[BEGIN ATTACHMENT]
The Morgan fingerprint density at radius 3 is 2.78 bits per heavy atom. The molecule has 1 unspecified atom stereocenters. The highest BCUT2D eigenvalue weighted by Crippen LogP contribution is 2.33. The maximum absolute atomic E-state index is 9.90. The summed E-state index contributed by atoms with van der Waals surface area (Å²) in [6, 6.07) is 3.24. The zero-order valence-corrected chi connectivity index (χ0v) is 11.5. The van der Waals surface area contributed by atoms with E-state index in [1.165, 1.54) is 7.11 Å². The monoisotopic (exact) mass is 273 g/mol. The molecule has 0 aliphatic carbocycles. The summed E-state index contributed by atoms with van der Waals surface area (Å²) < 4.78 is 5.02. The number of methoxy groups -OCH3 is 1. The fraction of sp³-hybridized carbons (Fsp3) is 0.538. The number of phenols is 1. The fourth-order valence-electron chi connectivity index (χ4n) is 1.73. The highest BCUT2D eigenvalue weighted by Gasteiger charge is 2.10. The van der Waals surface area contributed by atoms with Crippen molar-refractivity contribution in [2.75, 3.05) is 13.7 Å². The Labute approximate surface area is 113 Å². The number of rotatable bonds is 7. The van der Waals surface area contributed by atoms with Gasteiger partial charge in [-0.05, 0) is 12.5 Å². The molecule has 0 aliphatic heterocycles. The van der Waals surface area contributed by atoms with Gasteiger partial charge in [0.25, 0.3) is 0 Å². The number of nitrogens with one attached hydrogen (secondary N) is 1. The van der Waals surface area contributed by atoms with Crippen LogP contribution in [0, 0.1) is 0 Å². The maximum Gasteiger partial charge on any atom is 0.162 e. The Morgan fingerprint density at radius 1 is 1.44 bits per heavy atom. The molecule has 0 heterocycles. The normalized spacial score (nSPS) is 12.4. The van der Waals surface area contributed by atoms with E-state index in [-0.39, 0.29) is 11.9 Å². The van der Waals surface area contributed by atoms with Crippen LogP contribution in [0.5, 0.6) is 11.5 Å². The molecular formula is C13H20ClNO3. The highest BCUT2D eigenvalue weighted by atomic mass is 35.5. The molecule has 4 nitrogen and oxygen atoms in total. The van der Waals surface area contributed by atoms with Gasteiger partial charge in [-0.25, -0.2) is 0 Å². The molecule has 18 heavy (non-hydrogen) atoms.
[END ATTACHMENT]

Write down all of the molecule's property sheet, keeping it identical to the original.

The Morgan fingerprint density at radius 3 is 2.78 bits per heavy atom. The molecule has 1 unspecified atom stereocenters. The highest BCUT2D eigenvalue weighted by Crippen LogP contribution is 2.33. The maximum absolute atomic E-state index is 9.90. The summed E-state index contributed by atoms with van der Waals surface area (Å²) in [6, 6.07) is 3.24. The zero-order valence-corrected chi connectivity index (χ0v) is 11.5. The van der Waals surface area contributed by atoms with E-state index in [1.165, 1.54) is 7.11 Å². The monoisotopic (exact) mass is 273 g/mol. The molecule has 0 aliphatic carbocycles. The summed E-state index contributed by atoms with van der Waals surface area (Å²) < 4.78 is 5.02. The number of methoxy groups -OCH3 is 1. The fraction of sp³-hybridized carbons (Fsp3) is 0.538. The number of phenols is 1. The fourth-order valence-electron chi connectivity index (χ4n) is 1.73. The highest BCUT2D eigenvalue weighted by Gasteiger charge is 2.10. The van der Waals surface area contributed by atoms with Crippen molar-refractivity contribution in [2.75, 3.05) is 13.7 Å². The Labute approximate surface area is 113 Å². The number of rotatable bonds is 7. The van der Waals surface area contributed by atoms with Gasteiger partial charge in [-0.05, 0) is 12.5 Å². The molecule has 0 aliphatic heterocycles. The van der Waals surface area contributed by atoms with Gasteiger partial charge in [0.25, 0.3) is 0 Å². The number of nitrogens with one attached hydrogen (secondary N) is 1. The van der Waals surface area contributed by atoms with Crippen LogP contribution in [0, 0.1) is 0 Å². The maximum Gasteiger partial charge on any atom is 0.162 e. The Morgan fingerprint density at radius 1 is 1.44 bits per heavy atom. The molecule has 0 heterocycles. The normalized spacial score (nSPS) is 12.4. The van der Waals surface area contributed by atoms with E-state index in [-0.39, 0.29) is 11.9 Å². The van der Waals surface area contributed by atoms with Crippen LogP contribution in [0.5, 0.6) is 11.5 Å². The molecular formula is C13H20ClNO3. The highest BCUT2D eigenvalue weighted by atomic mass is 35.5. The molecule has 4 nitrogen and oxygen atoms in total. The van der Waals surface area contributed by atoms with Gasteiger partial charge in [-0.25, -0.2) is 0 Å². The molecule has 18 heavy (non-hydrogen) atoms.